Paddlers Use Kayak Footpegs Too Far Out

-- Last Updated: Sep-17-06 9:28 PM EST --

I have read, and watched on Nigel Foster's DVDs, that kayak footpegs should be adjusted to a position where, with legs extended fully at knees and sitting in a very upright positon, the feet are flat on the footpegs with toes pointing skyward.

I would wager, by that criteria alone, many paddlers have their footpegs placed too far out, mandating unnecessary repositioning in the cockpit with frequent hand pushups on the coaming due to forward butt slide. Or paddlers simply compensate by slouching backward and down, ever so slightly, a big no-no, as we are all aware.

Going one step further, though, I have found that when I use this recommended footpeg position, and I in practice edge and lean, extend my knees laterally to hook on the knee/thigh brace, although my forefoot and toes are still in contact with the footpegs, it is hard to push off on the pegs for an effective forward stroke. Just not getting enough force through the toes and peg contact.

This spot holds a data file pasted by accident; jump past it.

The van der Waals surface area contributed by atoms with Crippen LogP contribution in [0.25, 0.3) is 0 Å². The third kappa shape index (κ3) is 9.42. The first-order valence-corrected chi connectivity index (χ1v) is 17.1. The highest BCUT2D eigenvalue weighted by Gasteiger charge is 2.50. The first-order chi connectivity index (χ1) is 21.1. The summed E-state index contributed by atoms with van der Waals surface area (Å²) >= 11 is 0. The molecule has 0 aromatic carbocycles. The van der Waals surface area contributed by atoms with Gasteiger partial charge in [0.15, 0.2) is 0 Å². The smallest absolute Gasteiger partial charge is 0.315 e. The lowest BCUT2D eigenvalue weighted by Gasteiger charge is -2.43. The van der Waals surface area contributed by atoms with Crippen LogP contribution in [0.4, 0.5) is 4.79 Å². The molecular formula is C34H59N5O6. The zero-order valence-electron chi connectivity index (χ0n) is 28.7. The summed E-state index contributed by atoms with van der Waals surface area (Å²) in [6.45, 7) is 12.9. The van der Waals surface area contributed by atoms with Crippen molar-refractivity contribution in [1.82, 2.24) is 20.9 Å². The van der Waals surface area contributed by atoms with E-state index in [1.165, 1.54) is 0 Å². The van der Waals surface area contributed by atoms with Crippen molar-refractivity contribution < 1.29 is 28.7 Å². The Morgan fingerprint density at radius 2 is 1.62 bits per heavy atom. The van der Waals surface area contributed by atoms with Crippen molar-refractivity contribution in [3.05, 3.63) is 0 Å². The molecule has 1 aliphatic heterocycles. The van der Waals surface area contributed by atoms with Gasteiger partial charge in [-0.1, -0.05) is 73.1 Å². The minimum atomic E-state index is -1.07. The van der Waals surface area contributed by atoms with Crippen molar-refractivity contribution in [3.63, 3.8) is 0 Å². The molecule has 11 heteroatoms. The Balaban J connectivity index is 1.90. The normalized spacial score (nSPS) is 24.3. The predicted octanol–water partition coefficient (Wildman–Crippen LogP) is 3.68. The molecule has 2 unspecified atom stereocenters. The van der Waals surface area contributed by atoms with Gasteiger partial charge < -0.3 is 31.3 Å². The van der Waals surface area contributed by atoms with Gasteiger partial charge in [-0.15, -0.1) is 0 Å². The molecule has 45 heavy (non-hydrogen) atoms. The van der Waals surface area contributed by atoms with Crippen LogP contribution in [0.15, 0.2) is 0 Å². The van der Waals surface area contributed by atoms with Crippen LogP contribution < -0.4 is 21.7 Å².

Bringing the footpegs--yes, it's heresy, but try it yourself--even CLOSER (shorter) still, allows me a generous contact with the knee pads and the pegs for pushoff, plus keeps me very upright in the seat. A good feeling of contact with the boat.

I believe that most novice/ intermediate paddlers have their footpegs not only a little too far out, but a lot too far out.

What are your thoughts and experiences?

I discovered this when I had to readjust my pegs afer letting someone else use the boat. I moved them two steps closer and quite a difference.

How would you be able to pump if you are straight legged??